Learning to see an individual as an individual

As I made my way back home from the Muslim Jewish Women’s Leadership Conference hosted by The Sisterhood of Salaam Shalom in New Jersey earlier this month, I had the chance to think about the impact the day-long conference had on me. Not only did I get to meet such friendly and inspiring Muslim and Jewish women from across the country (from as close as Newark, New Jersey to as far away as Santa Barbara, California), I had the opportunity to test the waters, if you will, in what has been a personal goal of mine for the past few weeks: story-telling. All in all, it was a wonderful experience.

As I reminisced with some of my new friends after the conference ended, the challenge going forward is how to take what we’ve learned and share it with the communities we live in. The challenge of doing interfaith work for me has always been whether or not I’m just preaching to the choir. Sure, it’s great to connect with like-minded individuals who are committed to the idea that religion has some good to play in our lives. But do our dialogues transcend our little circles? If not, do we risk inflating our egos without affecting any change where it’s most needed?

I’m starting a local interfaith initiative in Indianapolis called the Muslim Jewish Women’s Alliance (MJWA), a joint project of the Indianapolis Jewish Community Relations Council and the Muslim Alliance of Indiana. The conference could not have occurred at a better time. I attended the NJ conference partly with the frame of mind of getting ideas on how to sustain this project. The planners of MJWA have all agreed that we want to open this group to women of the Jewish and Islamic faiths from across the spectrum, from liberal to conservative to in-between. The primary criteria we seek in our future members is whether they are committed to the principal of mutual understanding and friendship. Naturally, being a Jewish and Muslim interfaith project, the issue of Palestine was sure to come up in our planning sessions. How would we address such a thorny issue? It was bound to arise. Together, we decided in our planning meetings that we weren’t going to shy away from the issue. There was just no way around it. But politics, at least foreign politics, wasn’t the reason why were were starting this project in the first place.

Earlier in the year, I had attended an event at a local synagogue that had invited a group of women from West Galilee, who were a part of their own interfaith group, called Women Cooking Dialogue. I had the privilege of sitting at a table with two of these women. One was an Israeli Jew and the other a Muslim woman who described herself as an Arab Muslim woman living in Israel. We talked about the thorny issue of politics and whether that was ever a topic of conversation and the Muslim woman told me, “Of course. We talk about it and we don’t agree.” But that didn’t stop these women from getting to know one another and eventually becoming dear friends. When I heard this, I was prompted to act with urgency. “If Muslim and Jewish women living in Israel can become friends, what’s stopping us, living in America?” I thought.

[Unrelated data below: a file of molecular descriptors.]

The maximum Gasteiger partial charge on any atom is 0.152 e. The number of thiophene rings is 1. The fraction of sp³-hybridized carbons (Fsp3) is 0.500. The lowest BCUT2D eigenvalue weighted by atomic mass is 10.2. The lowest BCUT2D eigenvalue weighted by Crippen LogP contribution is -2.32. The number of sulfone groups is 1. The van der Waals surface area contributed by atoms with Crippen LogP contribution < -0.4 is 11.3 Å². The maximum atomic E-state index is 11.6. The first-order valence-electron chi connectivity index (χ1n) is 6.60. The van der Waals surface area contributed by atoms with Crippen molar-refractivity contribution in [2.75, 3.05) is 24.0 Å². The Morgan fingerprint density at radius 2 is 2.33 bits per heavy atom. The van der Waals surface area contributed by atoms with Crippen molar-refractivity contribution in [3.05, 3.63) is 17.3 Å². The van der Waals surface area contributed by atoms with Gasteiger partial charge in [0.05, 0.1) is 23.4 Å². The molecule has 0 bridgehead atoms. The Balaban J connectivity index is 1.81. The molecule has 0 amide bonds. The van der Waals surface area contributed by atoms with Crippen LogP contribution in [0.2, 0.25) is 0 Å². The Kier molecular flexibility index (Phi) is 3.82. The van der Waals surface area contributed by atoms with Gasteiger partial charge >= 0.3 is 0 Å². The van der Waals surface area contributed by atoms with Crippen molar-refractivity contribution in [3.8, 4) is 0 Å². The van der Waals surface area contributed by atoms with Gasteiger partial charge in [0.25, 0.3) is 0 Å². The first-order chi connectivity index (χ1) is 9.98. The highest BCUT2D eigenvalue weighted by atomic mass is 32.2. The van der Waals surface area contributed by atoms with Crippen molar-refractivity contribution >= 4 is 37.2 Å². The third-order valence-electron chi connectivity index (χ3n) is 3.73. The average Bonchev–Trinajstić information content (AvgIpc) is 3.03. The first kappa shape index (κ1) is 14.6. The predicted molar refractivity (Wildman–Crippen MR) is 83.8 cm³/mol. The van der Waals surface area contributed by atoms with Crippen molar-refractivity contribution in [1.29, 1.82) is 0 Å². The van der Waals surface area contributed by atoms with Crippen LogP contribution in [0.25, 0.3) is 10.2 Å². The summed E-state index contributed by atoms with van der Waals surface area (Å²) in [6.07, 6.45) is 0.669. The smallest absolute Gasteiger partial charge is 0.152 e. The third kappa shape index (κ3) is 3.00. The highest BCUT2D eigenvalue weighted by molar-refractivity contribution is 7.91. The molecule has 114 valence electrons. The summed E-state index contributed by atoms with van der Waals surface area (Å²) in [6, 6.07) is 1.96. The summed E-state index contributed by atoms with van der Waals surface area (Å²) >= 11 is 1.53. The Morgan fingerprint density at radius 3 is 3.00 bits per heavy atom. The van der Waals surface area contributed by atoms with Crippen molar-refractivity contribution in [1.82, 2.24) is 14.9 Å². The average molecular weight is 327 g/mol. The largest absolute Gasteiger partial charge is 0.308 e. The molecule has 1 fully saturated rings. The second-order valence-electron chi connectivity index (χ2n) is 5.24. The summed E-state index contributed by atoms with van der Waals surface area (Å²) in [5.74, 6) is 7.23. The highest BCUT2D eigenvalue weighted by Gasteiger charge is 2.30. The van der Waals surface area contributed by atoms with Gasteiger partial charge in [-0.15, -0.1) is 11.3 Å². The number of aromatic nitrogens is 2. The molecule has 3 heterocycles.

As one of my new friends from the NJ conference told me, “We’re American. We can’t let what’s going in foreign soil affect how we live our life here.” And that’s the truth. In today’s political climate, all minority groups have something in common. It seems foolish to allow our differences to disengage us from interacting and working with one another for a common cause. Muslim and Jews in particular have much in common, but now more than ever, we can and must join hands.

Naturally, I’ve received questions regarding the nature of MJWA. The Jewish organization, as one woman commented, is “Anti-BDS. How can we as Muslims reconcile that?” It’s a complicated issue, for sure. During grad school, when I first got started with interfaith work, I received some offhanded comments from a couple of Muslims that I should not engage with Hillel because of their apartheid regime against Palestine and Palestinians. As a Muslim of Indian origin, perhaps the issue does not hit as close to home as it does for some Muslims, but as I confided to a friend, also involved with interfaith: “Hillel invited me to this interfaith event, knowing full well that I am Muslim.” To say no would mean that I was cutting off any prospect of future reconciliation. Also, there was going to be Challah bread and I couldn’t say no to that!

The lesson for me from this entire experience, and the whole point of interfaith, is that we learn to distinguish human individuals from the organizations we associate them with. Not all Jews are the same and not all Muslims are the same. And this is something that we hope to establish with MJWA. Perhaps an Orthodox Jew will start a friendship with a liberal Muslim and a conservative Muslim woman who observes the niqab makes friends with a secular Jewish woman. I’m sure that image might confound some people, but I believe it’s possible. The entire enterprise of interfaith is principled on this very hope: that despite our glaring differences, we can still manage to find some commonality with another human being that looks different from us. Hopefully, through the course of our exchanges, we begin to see this individual as the complex and multi-layered person that he or she is. But interfaith can never be a one-way street, because somewhere along the way, we recognize this very same truth in ourselves, as well.

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